License for Riding Gearless Scooters Could Soon Start from 16 Years of Age | Local Search Engine | Business Search Engine | Advertisement | India


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The gearless scooters will have an engine capacity up to 100cc
The scooters will come with limiters restricting the max speed to 80 kmph
The proposal has been sent to draft the stricter road safety bill
Riding gearless scooters from the age of sixteen could soon be legal as a group of ministers have forwarded a proposal to the parliament to allow license for scooters after 16 years of age. The current age limit of riding and driving a light motorised vehicle is 18. Confirming the same, Minister of State for Road Transport and Highways, Pon Radhakrishnan said, “There is a proposal to allow licence after 16 years of age for gearless scooters below 100 cc.”

The proposal was part of a number of suggestions made for a stricter road safety bill and will allow riders above the age of 16 to ride gearless scooters that have an engine capacity under 100cc. This naturally makes motorcycles not eligible for the 16 year old license holders. The government plans to keep a tab on the performance of these scooters with speed limiting devices or speed limiting functions installed, restricting the maximum speed limit to 80 kmph. At present, the TVS Scooty Pep+ and Streak are the only models to meet these norms powered by a 87.8cc single-cylinder engine.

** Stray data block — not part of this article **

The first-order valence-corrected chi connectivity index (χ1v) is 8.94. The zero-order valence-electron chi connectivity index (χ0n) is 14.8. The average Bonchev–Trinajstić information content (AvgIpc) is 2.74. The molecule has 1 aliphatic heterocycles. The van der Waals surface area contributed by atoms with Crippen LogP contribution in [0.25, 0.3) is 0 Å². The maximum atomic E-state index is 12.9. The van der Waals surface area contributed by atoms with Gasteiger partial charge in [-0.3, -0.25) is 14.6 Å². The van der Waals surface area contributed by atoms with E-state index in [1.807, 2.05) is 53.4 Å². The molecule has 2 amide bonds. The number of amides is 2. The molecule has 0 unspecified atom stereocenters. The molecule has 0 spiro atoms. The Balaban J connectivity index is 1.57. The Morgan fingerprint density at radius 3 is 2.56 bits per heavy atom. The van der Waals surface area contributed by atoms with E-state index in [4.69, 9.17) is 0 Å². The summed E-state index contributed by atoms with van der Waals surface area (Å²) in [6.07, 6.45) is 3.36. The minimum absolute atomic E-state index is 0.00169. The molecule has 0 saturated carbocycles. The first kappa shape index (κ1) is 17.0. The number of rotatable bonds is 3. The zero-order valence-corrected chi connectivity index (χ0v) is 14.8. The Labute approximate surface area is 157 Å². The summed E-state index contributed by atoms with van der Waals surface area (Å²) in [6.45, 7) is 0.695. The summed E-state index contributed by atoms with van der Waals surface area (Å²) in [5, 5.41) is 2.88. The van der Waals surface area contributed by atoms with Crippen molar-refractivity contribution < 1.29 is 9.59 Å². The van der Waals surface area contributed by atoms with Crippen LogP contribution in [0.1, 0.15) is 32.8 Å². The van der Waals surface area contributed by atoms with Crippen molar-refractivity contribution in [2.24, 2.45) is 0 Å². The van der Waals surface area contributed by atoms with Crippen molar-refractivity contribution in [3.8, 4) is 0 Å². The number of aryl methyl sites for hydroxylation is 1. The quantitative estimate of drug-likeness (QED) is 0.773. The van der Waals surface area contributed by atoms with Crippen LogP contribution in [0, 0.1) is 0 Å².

The ministry is yet to confirm if the proposal will be incorporated in the more stringent road safety bill that also has higher penalties and negative points on the driving license as part of the suggestions. While the concept may still be under evaluation in India, several developed countries already issue a driving license from the age of 16. In the European Union, the the two-wheeler license norms are very strict and issued under different categories based on the age of the rider which limits the bikes he/she can legally ride. This, in turn, ensures that high performance bikes do not fall under novice hands.
While the move certainly would work out for two-wheeler manufacturers prompting a myriad of entry-level scooters with a sub-100cc engine, we also need to warrant for better riding skills and techniques. This means that the complete license issuing process needs to be a lot more stringent than it currently is; whereas riders themselves will have to be educated about safe riding and wearing protective gear more effectively. Nevertheless, the process though will take time to fruition, given it’s still in the proposal stage.
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